With the Senate races in Georgia still to be decided in January — and control of the Senate up for grabs — it remains to be seen how much political capital the Democratic Party will have even with the White House won. The stock market has continued to rally based on a belief that divided government is good for corporations, and will limit a President Biden’s ability to repeal Trump tax cuts. Small business experts and owners say there is reason to believe Main Street also will perform well under a divided federal government.

“If we do indeed end up with a Republican-controlled Senate, many feel that this is a win-win scenario,” said Tony Nitti, a federal tax partner at RubinBrown, who works with many entrepreneurs. “Clients viewed the election as a bit of a ‘Sophie’s Choice’: they preferred the stability and potential pandemic response of a Biden presidency, but wanted the tax regime of a Trump second term. With these results, there’s a bit of a ‘best of both worlds’ feel,” Nitti said, explaining that a Biden administration may address the pandemic in a more thoughtful and resolute manner, and that the Republican controlled Senate will keep any significant tax increases in check.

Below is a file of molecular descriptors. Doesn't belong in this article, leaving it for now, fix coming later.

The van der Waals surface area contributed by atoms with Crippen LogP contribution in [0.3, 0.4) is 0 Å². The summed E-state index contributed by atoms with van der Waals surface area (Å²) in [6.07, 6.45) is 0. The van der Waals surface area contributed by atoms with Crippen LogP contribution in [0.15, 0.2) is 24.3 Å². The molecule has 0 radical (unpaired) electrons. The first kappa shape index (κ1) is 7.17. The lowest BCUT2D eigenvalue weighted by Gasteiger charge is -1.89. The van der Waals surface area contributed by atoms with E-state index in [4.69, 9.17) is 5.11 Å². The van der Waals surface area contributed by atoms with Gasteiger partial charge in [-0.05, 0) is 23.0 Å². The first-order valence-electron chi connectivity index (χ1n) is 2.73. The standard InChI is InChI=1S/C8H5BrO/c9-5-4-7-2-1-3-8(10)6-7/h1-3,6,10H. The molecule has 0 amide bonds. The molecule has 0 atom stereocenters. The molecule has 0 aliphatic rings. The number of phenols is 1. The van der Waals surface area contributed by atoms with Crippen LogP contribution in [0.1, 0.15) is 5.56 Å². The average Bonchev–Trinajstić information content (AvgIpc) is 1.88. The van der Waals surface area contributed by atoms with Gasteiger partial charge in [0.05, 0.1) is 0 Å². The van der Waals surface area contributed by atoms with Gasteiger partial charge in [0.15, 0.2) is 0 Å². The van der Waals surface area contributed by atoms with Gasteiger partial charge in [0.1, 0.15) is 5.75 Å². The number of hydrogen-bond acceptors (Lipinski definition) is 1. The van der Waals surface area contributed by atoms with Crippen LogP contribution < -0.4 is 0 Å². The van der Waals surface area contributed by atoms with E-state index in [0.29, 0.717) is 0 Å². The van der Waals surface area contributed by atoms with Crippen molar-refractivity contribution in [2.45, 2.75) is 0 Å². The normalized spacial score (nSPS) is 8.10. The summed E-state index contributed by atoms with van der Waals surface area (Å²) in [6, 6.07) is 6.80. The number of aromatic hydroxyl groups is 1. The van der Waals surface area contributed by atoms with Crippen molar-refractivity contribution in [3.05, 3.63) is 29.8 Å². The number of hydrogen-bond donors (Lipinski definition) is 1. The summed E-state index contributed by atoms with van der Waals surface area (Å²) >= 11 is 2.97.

“In a divided government scenario, and the way things are shaping up in the House, it will be very difficult to raise taxes, and especially so on small businesses,” said Karen Kerrigan, president and CEO of trade group Small Business & Entrepreneurship Council. “The House margins will be so tight with respect to majority control.”     

Kerrigan noted that during much of the Obama presidency, the environment was one of divided government and it was one in which capital access increased for small businesses. “The Great Recession created opportunities for bipartisan collaboration, and one of those areas impacted was access to capital and the need to boost new business creation given the fact that more firms were closing than starting. The Obama Administration took an early interest and lead in making investment crowdfunding legal, along with other key elements of the Jumpstart our Businesses Act (JOBS Act), which has had a positive impact on capital markets to this day,” she said.